Just like any good leader, I'm up for hours before they get up, and I stay up an hour after they have gone to bed. I'm not going to lie, this is WORK. But my girls now know how to make a white sauce, scalloped potatoes, can BBQ now, are making memories they will cherish forever, are bonding, and are each looking into what online certificate programs they want to take to start boosting their resumes. They are going to emerge from this quarantine healthier and more capable than when they went in. (Tomorrows lesson is how to use a skill saw!)

Second Lesson- Planning for the bad days

There were bad days for the Captain and his crew. People got sick. People died. There were storms. William Bligh had one bottle of whiskey he had squirrelled away, of which he gave a spoonful to each man on the truly bad days. I remember reading it and thinking he was a brilliant leader. He knew the vital importance of a well timed morale boost.

Its amazing how resilient people are. My kids would be the best examples of this. Both my kids were adopted as teens and come from trauma backgrounds. Every laugh and every smile is a miracle that blows me away. Our bodies heal, our minds heal. We tend towards hope. We veer towards goodness whenever we can see it. This is the part of youth work that I've loved the most over the years. Seeing those who had no hope become hopeful. Seeing those lost to despair, learn to believe in life again. Its glorious to see. I've walked with young people through horrendous stuff. I've seen young people who should have been written off, who should never have survived, find hope and learn to walk in it.

Sometimes we just need a little help finding it is all.

That's where good leadership, good youth work, and good parenting come in.

Its our job as parents to be the hope bringers.

Show the path. Point out the light at the end of the tunnel. Cast the vision that we will get there together.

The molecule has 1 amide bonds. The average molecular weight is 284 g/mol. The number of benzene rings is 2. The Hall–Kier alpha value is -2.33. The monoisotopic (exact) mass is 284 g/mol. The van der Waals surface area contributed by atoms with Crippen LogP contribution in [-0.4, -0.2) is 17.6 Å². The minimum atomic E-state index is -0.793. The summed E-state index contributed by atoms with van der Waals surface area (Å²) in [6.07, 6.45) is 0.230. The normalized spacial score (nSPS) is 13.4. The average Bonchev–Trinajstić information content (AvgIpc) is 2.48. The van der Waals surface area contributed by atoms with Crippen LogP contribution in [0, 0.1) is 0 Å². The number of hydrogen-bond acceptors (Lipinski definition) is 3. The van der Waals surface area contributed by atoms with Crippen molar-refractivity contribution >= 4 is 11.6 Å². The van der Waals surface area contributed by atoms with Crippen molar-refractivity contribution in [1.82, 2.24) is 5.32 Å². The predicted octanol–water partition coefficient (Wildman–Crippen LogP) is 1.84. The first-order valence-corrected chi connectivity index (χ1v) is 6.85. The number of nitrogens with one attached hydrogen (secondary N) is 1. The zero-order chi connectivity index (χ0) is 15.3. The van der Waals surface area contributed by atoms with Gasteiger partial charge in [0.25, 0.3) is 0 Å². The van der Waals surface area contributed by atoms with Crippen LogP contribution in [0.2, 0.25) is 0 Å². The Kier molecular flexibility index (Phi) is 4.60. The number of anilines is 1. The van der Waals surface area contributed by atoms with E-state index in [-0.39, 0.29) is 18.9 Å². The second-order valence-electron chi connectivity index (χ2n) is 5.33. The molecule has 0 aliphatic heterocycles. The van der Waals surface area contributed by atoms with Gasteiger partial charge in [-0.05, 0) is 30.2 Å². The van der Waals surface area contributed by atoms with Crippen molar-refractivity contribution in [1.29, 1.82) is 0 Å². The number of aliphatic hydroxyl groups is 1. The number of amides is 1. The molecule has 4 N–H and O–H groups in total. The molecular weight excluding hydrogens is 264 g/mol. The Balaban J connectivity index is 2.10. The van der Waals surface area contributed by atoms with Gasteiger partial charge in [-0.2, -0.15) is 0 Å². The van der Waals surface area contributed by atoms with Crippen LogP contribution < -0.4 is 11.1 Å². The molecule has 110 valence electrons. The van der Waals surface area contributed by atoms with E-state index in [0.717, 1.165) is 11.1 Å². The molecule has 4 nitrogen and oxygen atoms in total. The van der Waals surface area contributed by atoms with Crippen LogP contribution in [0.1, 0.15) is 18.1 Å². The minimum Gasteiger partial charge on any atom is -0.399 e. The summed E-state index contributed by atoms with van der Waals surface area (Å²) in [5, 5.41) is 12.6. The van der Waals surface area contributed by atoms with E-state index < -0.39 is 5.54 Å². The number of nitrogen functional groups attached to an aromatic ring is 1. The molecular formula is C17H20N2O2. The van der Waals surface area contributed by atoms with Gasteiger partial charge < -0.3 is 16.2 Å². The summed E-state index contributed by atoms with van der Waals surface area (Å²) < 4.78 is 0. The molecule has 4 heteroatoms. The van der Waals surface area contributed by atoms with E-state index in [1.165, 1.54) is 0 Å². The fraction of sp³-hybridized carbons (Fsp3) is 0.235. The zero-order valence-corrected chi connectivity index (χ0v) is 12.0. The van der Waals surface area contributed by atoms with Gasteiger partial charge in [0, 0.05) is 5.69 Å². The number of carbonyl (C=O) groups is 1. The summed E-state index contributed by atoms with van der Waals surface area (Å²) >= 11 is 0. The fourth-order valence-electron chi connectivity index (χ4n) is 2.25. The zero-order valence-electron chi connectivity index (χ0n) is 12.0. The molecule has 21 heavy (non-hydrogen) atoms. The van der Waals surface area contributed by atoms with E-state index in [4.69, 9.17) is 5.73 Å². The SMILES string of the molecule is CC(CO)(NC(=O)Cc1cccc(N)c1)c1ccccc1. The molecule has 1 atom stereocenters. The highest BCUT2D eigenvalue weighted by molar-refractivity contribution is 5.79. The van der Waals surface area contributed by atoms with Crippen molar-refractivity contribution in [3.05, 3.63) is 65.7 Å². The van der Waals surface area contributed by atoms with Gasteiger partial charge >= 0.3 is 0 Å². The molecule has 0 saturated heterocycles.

Let us be mindful of our words and tone around our kids. Let's teach our teens how to walk through hard things while holding out hope for a brighter tomorrow. Adult minds have a better grasp on the temporary nature of things than young minds do. We understand that things come and things go. When you are a young person who had just been told you might have to spend the next three months locked up with your family, that seems like literally FOREVER for them. Its too big. Its too long. Its too difficult to see past it. (My 12 year old, upon hearing about our social isolation, just said "I'm going to diiieeeeee.")

Let us plan ahead for the bad days. When they are frustrated and angry, take the time to listen. Really hear them out. Then, and only then, offer some hope of perspective. And maybe that would then be a good time for that chocolate you squirrelled away to come out? Its amazing how a bag of Reese's Pieces can lift the spirits of a 12 year old girl in lock down!

Lesson Three- Rest

The good Captain slept in the small covered area in the dingy while his men slept on top of each other outside on the deck. He didn't get the good spot because he was superior, but because he held the maps and kept them dry...and he was the only one who could read those maps. His health was important for all of their lives.

In youth work we teach on this at every conference, we give out books on the subject, we talk and talk and talk about it....the importance of self-care. The dangers of burnout.

I've burnt out before.

It wasn't fun.

I suggest you avoid it and put into practice some regular self-care. Maybe this is an afternoon nap. Maybe its journaling. Reading. Singing. Alone time when nobody is allowed to ask anything of you.

What fills you with joy?

What's your Reese's Pieces?

You are the leader of your family. You are going to get them through this crisis.

Take care of yourself.


Comment your indoor physical activity ideas to share!

Comment your tech-free activities for teens!